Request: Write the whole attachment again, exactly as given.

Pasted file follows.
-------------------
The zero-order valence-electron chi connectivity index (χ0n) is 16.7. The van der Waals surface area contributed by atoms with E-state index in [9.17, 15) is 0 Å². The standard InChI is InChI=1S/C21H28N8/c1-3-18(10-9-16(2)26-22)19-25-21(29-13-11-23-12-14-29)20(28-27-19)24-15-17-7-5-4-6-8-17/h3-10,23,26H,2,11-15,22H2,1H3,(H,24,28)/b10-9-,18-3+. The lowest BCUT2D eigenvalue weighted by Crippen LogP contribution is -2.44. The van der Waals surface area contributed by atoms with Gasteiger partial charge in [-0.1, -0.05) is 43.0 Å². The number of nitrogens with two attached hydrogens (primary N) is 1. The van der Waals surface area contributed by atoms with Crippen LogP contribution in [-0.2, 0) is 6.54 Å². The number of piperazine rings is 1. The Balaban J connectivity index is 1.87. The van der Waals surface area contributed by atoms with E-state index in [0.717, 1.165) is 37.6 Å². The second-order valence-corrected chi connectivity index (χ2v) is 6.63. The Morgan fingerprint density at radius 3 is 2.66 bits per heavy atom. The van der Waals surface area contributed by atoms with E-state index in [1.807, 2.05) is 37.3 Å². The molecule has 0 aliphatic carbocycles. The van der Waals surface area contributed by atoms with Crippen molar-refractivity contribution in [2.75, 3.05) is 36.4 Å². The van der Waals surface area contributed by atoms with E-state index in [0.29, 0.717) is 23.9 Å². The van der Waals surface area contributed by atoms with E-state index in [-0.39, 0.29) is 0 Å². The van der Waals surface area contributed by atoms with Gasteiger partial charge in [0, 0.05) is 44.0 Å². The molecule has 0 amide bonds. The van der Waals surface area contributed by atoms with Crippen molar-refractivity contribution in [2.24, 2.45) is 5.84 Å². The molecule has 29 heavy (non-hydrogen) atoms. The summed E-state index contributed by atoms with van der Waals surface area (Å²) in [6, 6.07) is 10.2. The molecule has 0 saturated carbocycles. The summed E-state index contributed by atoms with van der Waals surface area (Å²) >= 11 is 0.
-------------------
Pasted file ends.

The zero-order valence-electron chi connectivity index (χ0n) is 16.7. The van der Waals surface area contributed by atoms with E-state index in [9.17, 15) is 0 Å². The standard InChI is InChI=1S/C21H28N8/c1-3-18(10-9-16(2)26-22)19-25-21(29-13-11-23-12-14-29)20(28-27-19)24-15-17-7-5-4-6-8-17/h3-10,23,26H,2,11-15,22H2,1H3,(H,24,28)/b10-9-,18-3+. The lowest BCUT2D eigenvalue weighted by Crippen LogP contribution is -2.44. The van der Waals surface area contributed by atoms with Gasteiger partial charge in [-0.1, -0.05) is 43.0 Å². The number of nitrogens with two attached hydrogens (primary N) is 1. The van der Waals surface area contributed by atoms with Crippen LogP contribution in [-0.2, 0) is 6.54 Å². The number of piperazine rings is 1. The Balaban J connectivity index is 1.87. The van der Waals surface area contributed by atoms with E-state index in [0.717, 1.165) is 37.6 Å². The second-order valence-corrected chi connectivity index (χ2v) is 6.63. The Morgan fingerprint density at radius 3 is 2.66 bits per heavy atom. The van der Waals surface area contributed by atoms with E-state index in [1.807, 2.05) is 37.3 Å². The molecule has 0 aliphatic carbocycles. The van der Waals surface area contributed by atoms with Crippen molar-refractivity contribution in [2.75, 3.05) is 36.4 Å². The van der Waals surface area contributed by atoms with E-state index in [0.29, 0.717) is 23.9 Å². The van der Waals surface area contributed by atoms with E-state index in [-0.39, 0.29) is 0 Å². The van der Waals surface area contributed by atoms with Gasteiger partial charge in [0, 0.05) is 44.0 Å². The molecule has 0 amide bonds. The van der Waals surface area contributed by atoms with Crippen molar-refractivity contribution in [2.24, 2.45) is 5.84 Å². The molecule has 29 heavy (non-hydrogen) atoms. The summed E-state index contributed by atoms with van der Waals surface area (Å²) in [6, 6.07) is 10.2. The molecule has 0 saturated carbocycles. The summed E-state index contributed by atoms with van der Waals surface area (Å²) >= 11 is 0.